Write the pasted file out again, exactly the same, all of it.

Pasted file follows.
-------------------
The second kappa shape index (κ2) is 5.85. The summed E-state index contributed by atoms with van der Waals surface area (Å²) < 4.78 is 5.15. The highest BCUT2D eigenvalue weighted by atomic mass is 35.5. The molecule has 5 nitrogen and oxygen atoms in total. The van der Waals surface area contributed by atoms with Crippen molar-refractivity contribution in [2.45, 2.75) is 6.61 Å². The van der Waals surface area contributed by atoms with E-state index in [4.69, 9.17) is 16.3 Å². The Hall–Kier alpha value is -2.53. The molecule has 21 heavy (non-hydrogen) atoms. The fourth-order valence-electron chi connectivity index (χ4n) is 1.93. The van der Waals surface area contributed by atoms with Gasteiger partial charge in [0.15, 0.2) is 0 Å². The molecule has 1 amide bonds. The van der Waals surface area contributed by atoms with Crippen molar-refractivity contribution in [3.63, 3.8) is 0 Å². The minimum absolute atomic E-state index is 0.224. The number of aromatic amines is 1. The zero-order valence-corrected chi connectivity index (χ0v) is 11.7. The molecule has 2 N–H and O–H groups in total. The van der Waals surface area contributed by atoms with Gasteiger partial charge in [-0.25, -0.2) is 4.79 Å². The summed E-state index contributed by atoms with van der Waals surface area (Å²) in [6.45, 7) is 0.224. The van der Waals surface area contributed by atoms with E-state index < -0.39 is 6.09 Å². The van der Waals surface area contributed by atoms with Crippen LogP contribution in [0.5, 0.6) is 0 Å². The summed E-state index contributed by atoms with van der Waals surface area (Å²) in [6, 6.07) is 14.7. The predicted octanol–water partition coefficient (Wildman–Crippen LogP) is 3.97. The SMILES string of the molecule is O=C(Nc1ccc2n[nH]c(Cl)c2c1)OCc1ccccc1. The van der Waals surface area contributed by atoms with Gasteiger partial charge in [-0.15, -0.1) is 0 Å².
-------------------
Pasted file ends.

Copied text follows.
The second kappa shape index (κ2) is 5.85. The summed E-state index contributed by atoms with van der Waals surface area (Å²) < 4.78 is 5.15. The highest BCUT2D eigenvalue weighted by atomic mass is 35.5. The molecule has 5 nitrogen and oxygen atoms in total. The van der Waals surface area contributed by atoms with Crippen molar-refractivity contribution in [2.45, 2.75) is 6.61 Å². The van der Waals surface area contributed by atoms with E-state index in [4.69, 9.17) is 16.3 Å². The Hall–Kier alpha value is -2.53. The molecule has 21 heavy (non-hydrogen) atoms. The fourth-order valence-electron chi connectivity index (χ4n) is 1.93. The van der Waals surface area contributed by atoms with Gasteiger partial charge in [0.15, 0.2) is 0 Å². The molecule has 1 amide bonds. The van der Waals surface area contributed by atoms with Crippen molar-refractivity contribution in [3.63, 3.8) is 0 Å². The minimum absolute atomic E-state index is 0.224. The number of aromatic amines is 1. The zero-order valence-corrected chi connectivity index (χ0v) is 11.7. The molecule has 2 N–H and O–H groups in total. The van der Waals surface area contributed by atoms with Gasteiger partial charge in [-0.25, -0.2) is 4.79 Å². The summed E-state index contributed by atoms with van der Waals surface area (Å²) in [6.45, 7) is 0.224. The van der Waals surface area contributed by atoms with E-state index < -0.39 is 6.09 Å². The van der Waals surface area contributed by atoms with Crippen LogP contribution in [0.5, 0.6) is 0 Å². The summed E-state index contributed by atoms with van der Waals surface area (Å²) in [6, 6.07) is 14.7. The predicted octanol–water partition coefficient (Wildman–Crippen LogP) is 3.97. The SMILES string of the molecule is O=C(Nc1ccc2n[nH]c(Cl)c2c1)OCc1ccccc1. The van der Waals surface area contributed by atoms with Gasteiger partial charge in [-0.15, -0.1) is 0 Å².